Delap’s letter proves once again that “renewable energy” advocates are motivated by dogmatic opposition to fossil fuels, not any concern for the energy needs of human beings. We shouldn’t be suppressing any energy technology.

Related Reading:

In China, the true cost of Britain's clean, green wind power experiment: Pollution on a disastrous scale—SIMON PARRY in China and ED DOUGLAS in Scotland

Tuesday, February 17, 2015

Toward a Less-Free Internet: The FCC’s New ‘Net Neutrality’ Regulations

The Federal Communications Commission recently announced new “net neutrality” rules, ostensibly to guarantee a “free and open internet.” But as the New York times reported, the new rules are “a strong hand to regulate the internet.” In reading FCC Chairman Tom Wheeler’s defense of his plan, one can uncover hidden threats to internet freedom.

For example, Wheeler claims his rules are “bright-line rules.” But that doesn’t jive with his claim that the plan gives the FCC regulatory powers that are “strong enough and flexible enough not only to deal with the realities of today, but also to establish ground rules for the as yet unimagined.” That sounds like arbitrary power to me. With that kind of ‘flexibility,” Wheeler’s assurances that there will be “no rate regulation” ring hollow. Under arbitrary, “flexible” government regulatory power—i.e., the power of legalized aggressive force—backroom armtwisting can easily be used to impose de facto price controls. And what does it mean to “ban paid prioritization’ (so-called “fast lanes”), if not price controls?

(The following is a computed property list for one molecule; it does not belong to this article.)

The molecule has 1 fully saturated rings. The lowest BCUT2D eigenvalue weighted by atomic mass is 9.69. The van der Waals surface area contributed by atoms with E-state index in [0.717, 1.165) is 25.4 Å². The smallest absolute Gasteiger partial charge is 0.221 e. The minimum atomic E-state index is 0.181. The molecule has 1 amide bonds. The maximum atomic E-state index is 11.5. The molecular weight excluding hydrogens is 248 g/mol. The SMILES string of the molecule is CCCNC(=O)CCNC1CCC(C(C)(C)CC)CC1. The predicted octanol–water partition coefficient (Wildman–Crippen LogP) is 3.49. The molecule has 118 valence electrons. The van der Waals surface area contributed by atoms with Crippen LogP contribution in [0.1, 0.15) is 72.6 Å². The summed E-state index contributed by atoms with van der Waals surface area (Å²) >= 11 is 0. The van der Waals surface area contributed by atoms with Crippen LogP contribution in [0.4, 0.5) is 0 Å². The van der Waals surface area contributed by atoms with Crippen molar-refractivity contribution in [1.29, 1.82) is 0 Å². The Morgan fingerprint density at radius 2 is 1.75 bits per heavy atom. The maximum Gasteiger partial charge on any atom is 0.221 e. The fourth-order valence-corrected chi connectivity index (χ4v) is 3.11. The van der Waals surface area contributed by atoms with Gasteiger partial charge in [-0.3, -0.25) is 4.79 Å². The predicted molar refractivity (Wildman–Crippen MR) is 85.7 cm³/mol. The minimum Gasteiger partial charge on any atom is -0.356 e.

Similarly, the new rules would forbid Internet Service Providers (ISPs) from “blocking and throttling . . . lawful content and services.” But if the FCC has the power to force companies to carry content it may not want to carry, on what basis can anyone say that the FCC cannot itself order ISPs not to carry content the government disapproves of?

Recently, the New Jersey Star-Ledger defended the new FCC net neutrality rules, which would regulate the internet as a public utility “just like your gas, water and electric service.” The S-L called Wheeler’s decision “smart and righteous.”